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NIH Study Estimates Pfizer’s Paxlovid Could Reduce COVID-19 Hospitalizations, Saving Billions in Healthcare Costs


Results of a study conducted by the National Institutes of Health indicate that the Paxlovid prevented a substantial number of hospitalizations associated with COVID-19.

Uzice, SERBIA - Dec 22nd 2021: A pile of Pfizer PAXLOVID antiviral drug pills on blue background,cure for Coronavirus infection,COVID-19 virus disease prevention and protection, illustration. Image Credit: Adobe Stock Images/Milos

Image Credit: Adobe Stock Images/Milos

Greater use of Pfizer’s Paxlovid (nirmatrelvir/ritonavir) in high-risk patients infected with COVID-19 could significantly reduce the number of hospitalizations and save billions of dollars in healthcare spending, according to a study by the National Institutes of Health.

The study, which assessed the benefits associated with increased use of Paxlovid to treat COVID-19, found that only 15% of high-risk patients are administered the medication when infected with the virus. Additionally, they discovered that treating 20% of symptomatic patients with Paxlovid over 300 days from January 2022 resulted in significant cost reductions and fewer deaths, specifically during the wave of the Omicron variant.

To conduct the research, investigators utilized a within-host model to simulate the kinetics of SARS-CoV-2 virus replication in infected individuals, tracking the dynamics of uninfected cells, infected cells, and free viral particles to get a better idea of how Paxlovid treatment impacted viral growth. Further, they relied on individual patient data from a clinical trial of 1,126 adults treated with placebo compared to an additional 1,120 treated with Paxlovid. The study also considered variables such as the infection rate of susceptible cells, rate of infected cell death, viral clearance rate, virus production rate, and the efficacy of Paxlovid in suppressing viral replication.

Paxlovid was found to repress viral replication by 99.37% per day, suggesting that the antiviral treatment provides major benefits to those infected with COVID, also significantly reducing the risk of transmission, according to the study. The researchers then validated their data by comparing the model-estimated mean viral load trajectories for untreated and treated case-patients with corresponding clinical trial data for patients receiving placebo or Paxlovid treatment, finding that decreases in viral loads aligned with 95% of confidence intervals, suggesting that the model found precise effects of the treatment.1

“This model shows us there are real benefits to using Paxlovid, not just for the patients receiving treatment, but for the people around them,” said study corresponding author Lauren Ancel Meyers, UT professor of integrative biology and statistics and data sciences, director, Center for Pandemic Decision Science, in a press release. “Not only does this drug help keep high-risk patients out of the hospital, but it can substantially decrease the chance that a treated patient will infect other people.”2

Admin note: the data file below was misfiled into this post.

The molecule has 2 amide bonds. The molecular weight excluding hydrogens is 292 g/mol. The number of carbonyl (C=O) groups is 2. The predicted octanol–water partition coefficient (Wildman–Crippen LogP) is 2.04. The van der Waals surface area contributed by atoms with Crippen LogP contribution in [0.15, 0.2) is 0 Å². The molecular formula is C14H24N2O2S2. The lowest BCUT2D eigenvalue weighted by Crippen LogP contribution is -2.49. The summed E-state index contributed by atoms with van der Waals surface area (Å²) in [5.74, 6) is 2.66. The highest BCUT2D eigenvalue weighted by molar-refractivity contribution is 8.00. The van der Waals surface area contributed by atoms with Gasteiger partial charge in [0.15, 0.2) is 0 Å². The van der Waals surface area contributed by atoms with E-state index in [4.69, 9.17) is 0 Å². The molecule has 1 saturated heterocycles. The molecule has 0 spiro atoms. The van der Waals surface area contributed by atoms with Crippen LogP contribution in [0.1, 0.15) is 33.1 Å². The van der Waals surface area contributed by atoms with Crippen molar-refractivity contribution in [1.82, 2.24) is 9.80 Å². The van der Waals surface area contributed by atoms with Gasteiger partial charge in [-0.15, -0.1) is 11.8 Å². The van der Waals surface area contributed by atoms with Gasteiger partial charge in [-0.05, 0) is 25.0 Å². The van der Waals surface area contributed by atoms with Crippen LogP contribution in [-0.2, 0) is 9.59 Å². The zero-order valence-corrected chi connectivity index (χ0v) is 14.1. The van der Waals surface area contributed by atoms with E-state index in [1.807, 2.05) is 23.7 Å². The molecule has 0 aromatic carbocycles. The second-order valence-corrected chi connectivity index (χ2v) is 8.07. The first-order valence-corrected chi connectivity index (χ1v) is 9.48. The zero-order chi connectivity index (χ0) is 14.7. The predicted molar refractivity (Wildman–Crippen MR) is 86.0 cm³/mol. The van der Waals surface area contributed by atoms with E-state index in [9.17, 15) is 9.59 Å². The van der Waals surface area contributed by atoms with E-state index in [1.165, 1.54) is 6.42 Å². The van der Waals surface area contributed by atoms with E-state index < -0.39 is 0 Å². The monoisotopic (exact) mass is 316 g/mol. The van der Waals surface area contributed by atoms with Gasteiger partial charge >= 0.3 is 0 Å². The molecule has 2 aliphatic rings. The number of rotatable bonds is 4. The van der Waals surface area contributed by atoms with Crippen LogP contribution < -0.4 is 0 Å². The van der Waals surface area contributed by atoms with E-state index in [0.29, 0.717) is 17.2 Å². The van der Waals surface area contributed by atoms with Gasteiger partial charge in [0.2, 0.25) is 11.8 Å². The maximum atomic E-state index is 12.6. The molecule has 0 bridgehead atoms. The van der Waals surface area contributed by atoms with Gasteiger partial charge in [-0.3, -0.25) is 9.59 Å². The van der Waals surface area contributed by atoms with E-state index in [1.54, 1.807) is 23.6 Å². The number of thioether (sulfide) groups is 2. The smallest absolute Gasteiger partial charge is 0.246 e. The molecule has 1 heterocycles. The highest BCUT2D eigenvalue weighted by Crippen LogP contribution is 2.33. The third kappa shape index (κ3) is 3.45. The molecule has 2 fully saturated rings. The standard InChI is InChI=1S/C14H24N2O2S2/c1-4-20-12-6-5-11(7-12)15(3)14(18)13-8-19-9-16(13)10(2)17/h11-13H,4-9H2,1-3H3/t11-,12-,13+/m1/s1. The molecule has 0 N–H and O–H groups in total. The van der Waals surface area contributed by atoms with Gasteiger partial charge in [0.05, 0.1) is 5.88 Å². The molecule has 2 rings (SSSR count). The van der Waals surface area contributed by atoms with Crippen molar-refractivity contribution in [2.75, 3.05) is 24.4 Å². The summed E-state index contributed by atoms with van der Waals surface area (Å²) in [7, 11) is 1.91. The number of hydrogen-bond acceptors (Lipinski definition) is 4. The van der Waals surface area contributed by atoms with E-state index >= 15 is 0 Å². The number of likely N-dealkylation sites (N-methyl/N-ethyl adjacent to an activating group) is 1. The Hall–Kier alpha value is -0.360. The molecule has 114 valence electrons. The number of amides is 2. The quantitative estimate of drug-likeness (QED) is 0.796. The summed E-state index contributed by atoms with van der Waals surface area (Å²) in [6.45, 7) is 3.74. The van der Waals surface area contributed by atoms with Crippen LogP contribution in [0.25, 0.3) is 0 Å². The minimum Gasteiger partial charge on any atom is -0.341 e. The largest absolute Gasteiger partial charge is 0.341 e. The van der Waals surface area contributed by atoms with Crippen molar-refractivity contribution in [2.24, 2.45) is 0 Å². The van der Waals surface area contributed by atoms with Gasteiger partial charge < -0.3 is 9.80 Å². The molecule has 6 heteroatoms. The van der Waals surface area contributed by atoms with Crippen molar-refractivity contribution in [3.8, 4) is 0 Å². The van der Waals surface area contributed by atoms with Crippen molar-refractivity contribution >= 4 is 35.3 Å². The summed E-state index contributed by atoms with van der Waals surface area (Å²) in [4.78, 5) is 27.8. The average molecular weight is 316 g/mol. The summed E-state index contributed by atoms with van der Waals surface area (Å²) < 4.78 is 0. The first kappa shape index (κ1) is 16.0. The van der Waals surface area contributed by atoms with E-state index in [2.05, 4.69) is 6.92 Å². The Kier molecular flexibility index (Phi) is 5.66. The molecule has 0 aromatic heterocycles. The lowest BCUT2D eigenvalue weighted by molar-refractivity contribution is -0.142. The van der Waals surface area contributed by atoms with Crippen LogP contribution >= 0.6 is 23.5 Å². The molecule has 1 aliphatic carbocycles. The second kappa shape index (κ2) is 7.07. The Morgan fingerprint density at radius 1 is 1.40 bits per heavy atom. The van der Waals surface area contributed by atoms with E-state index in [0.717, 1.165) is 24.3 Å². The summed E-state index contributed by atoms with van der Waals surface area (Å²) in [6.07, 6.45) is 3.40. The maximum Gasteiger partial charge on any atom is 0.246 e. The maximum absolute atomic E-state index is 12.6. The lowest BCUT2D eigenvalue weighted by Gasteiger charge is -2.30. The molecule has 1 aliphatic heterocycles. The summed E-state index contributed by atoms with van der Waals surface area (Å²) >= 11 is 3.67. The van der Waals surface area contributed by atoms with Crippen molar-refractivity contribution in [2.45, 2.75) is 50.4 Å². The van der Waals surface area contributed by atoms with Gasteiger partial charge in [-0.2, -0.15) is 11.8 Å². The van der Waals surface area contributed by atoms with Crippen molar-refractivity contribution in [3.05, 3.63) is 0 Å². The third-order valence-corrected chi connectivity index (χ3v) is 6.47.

The authors of the study said that these results indicate the significant promise of fast-acting antiviral drugs, such as Paxlovid, in mitigating COVID-19, shown by the decreased amount of viral replication and transmission among patients. They also suggested that continued use of the treatment could be economically beneficial, noting that treating 20% of symptomatic patients with Paxlovid could result in up to 850,000 fewer hospitalizations for a total savings of nearly $170 billion.1,2

For this estimate, the researchers assumed that patients would take Paxlovid within the recommended five days of symptom onset, before estimating different outcomes based on various projected levels of viral transmission. Assuming each of the symptomatic patients would pass the virus to another individual, use of Paxlovid in one out of every five of total symptomatic patients could result in 280,000 fewer hospitalizations for $57 billion in savings, according to the study. As such, use of Paxlovid in 20% of patients was projected to result in 850,000 fewer hospitalizations for more than $170 billion in savings, according to the study.

Regarding limitations, the authors acknowledge the lack of consideration for variability in viral kinetics across age or risk groups and the potential for viruses to be resistant to Paxlovid, offering a challenge to antiviral treatments. Despite this, the research suggests that the capabilities of Paxlovid could potentially limit viral evolution and new variants, according to the authors. Moving forward, the authors suggest addressing challenges such as misinformation, limited healthcare access, and pandemic fatigue in order to provide sufficient antiviral treatment strategies.1

“We conducted this analysis to help doctors and policymakers make good decisions about using Paxlovid to combat future waves of COVID,” Meyers said in the release. “A lot of our work is aimed at improving global preparedness for future pandemics. These kinds of models can help to ensure that the US has enough antivirals stockpiled and to design playbooks for using vaccine, drugs and other measures in the heat of threat to slow viral spread and save as many lives as possible.”2


1. Public Health Impact of Paxlovid as Treatment for COVID-19, United States. CDC. February 2024. Accessed February 23, 2024. https://wwwnc.cdc.gov/eid/article/30/2/23-0835_article

2, Increased use of Paxlovid could cut hospitalizations, deaths and costs. EurekAlert!. February 22, 2024. Accessed February 23, 2024. https://www.eurekalert.org/news-releases/1035370

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